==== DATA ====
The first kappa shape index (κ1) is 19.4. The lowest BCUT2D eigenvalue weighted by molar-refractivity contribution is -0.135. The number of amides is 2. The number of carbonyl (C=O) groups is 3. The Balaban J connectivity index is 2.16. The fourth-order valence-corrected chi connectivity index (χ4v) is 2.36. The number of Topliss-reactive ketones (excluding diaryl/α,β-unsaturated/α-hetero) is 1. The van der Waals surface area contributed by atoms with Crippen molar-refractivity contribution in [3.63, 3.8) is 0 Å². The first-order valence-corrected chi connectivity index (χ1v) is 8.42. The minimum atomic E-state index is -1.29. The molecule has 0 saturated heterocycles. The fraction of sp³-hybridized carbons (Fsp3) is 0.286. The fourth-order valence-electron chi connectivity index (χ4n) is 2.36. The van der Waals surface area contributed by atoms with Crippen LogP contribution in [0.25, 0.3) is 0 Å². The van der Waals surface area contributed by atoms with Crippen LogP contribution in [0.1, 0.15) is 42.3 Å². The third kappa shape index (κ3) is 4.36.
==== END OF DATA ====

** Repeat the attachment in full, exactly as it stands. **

The first kappa shape index (κ1) is 19.4. The lowest BCUT2D eigenvalue weighted by molar-refractivity contribution is -0.135. The number of amides is 2. The number of carbonyl (C=O) groups is 3. The Balaban J connectivity index is 2.16. The fourth-order valence-corrected chi connectivity index (χ4v) is 2.36. The number of Topliss-reactive ketones (excluding diaryl/α,β-unsaturated/α-hetero) is 1. The van der Waals surface area contributed by atoms with Crippen molar-refractivity contribution in [3.63, 3.8) is 0 Å². The first-order valence-corrected chi connectivity index (χ1v) is 8.42. The minimum atomic E-state index is -1.29. The molecule has 0 saturated heterocycles. The fraction of sp³-hybridized carbons (Fsp3) is 0.286. The fourth-order valence-electron chi connectivity index (χ4n) is 2.36. The van der Waals surface area contributed by atoms with Crippen LogP contribution in [0.25, 0.3) is 0 Å². The van der Waals surface area contributed by atoms with Crippen LogP contribution in [0.1, 0.15) is 42.3 Å². The third kappa shape index (κ3) is 4.36.